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Studio discussion -- Citizen involvement


What does it take to see that the conflicts involved in meeting new needs for western water are resolved? Is this something that ordinary citizens can influence? Is action by state legislature needed?

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David Getches
Raphael J. Moses Professor of Natural Resources Law at the University of Colorado School of Law

  • Get involved, and participate in processes to get the water reallocated

Kay Brothers
Deputy General Manager of Southern Nevada Water Authority Engineering and Operations

  • The west is being populated by people moving from the east with a different attitude towards water…there is a cultural difference between water in the west and the east coast.

Meredith Taylor
Yellowstone Program Director, Wyoming Outdoor Council

  • What tools do we as concerned citizens, conservationists, outfitters for fly fishing, recreationists, have available to us if the laws are in place and yet the instream flow is not being enforced on the river systems so that we can continue to enjoy those headwaters and see them flow to the sea in the future?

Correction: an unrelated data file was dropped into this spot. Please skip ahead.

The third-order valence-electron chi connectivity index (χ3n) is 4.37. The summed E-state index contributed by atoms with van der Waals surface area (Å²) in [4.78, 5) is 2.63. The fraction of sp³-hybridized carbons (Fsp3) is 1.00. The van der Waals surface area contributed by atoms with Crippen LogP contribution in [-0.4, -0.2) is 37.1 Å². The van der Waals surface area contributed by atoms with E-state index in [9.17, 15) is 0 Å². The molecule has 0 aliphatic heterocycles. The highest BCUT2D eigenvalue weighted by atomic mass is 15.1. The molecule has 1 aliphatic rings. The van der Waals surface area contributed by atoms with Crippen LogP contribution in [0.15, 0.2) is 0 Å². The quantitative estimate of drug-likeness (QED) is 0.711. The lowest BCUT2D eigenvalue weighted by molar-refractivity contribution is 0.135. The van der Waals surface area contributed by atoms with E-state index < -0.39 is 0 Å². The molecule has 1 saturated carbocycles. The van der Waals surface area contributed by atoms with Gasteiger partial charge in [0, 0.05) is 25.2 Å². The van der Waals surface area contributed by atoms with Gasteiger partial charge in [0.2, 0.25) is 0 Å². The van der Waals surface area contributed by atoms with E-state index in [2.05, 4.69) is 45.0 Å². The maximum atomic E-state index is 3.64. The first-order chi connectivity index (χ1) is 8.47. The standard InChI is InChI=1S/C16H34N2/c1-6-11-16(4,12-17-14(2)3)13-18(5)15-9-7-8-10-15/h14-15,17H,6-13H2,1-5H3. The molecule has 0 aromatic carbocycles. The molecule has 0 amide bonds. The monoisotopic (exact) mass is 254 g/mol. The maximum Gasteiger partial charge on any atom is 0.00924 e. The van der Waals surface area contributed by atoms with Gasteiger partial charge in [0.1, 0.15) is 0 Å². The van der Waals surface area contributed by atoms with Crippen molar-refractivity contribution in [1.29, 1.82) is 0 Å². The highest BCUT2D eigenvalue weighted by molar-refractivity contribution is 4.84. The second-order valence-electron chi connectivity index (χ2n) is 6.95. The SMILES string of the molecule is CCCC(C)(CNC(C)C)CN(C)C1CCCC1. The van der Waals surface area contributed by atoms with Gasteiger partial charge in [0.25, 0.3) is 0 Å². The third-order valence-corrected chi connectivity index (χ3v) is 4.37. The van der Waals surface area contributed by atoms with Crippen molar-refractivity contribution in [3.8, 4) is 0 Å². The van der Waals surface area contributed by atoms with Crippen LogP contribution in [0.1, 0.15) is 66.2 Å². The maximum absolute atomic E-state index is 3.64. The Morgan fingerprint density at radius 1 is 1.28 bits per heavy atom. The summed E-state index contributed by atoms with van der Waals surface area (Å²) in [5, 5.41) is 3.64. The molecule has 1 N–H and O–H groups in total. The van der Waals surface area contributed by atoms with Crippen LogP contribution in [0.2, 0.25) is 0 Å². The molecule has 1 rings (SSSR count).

Jeff Fassett
Former Wyoming State Engineer, Fassett currently runs an engineering consulting firm based in Cheyenne, WY

  • I'm an advocate for further change to the law.

  • Collaboration is the only way to wrestle with Endangered Species issues.

Clive Strong
Chief, Natural Resources Division, Office of the Idaho Attorney General

  • I would say that the state law process in Idaho has worked.

John Keys/Kay Brothers exchange

  • Without the public input -- it does not work.

David Getches

  • Put real meaning into "beneficial use" and "public interest."

Kay Brothers

  • "Environmental issues" are no longer dirty words.

John Keys

  • We can craft how we move water.

Jeff Fassett

  • We're finding out that our law isn't enough.

Lynn Tominaga/John Keys exchange
Tominaga: Executive director, Idaho Groundwater Appropriators Association and Idaho Irrigation Pumpers Association

  • What is the policy of the Bureau or does the Bureau have a policy on conjunctive management?

David Getches

  • In the west, we're the most urbanized area in the country . . .

Jeff Fassett

  • The challenge will be continued growth.

David Getches

  • The biggest challenge is the way that we make decisions about how we're going to use water.

Getches/Keyes/Brothers exchange

  • Set a large table, and expect everybody to stay there until the problem is solved.

Bill Sedivy
Executive Director, Idaho Rivers United

  • We're on the outside.

John Keys

  • A lot of people are trying to deal with the water issues . . . right there.

David Getches

  • Why did people come to the table? If you don't solve this problem, someone from Washington will!

Dave Shaw
Engineer, ERO Resources Corporation, Boise, ID

  • Bringing people to the table to discuss water issues is a big challenge . . . frequently the reason they are at the table is because they are suffering some sort of pain.

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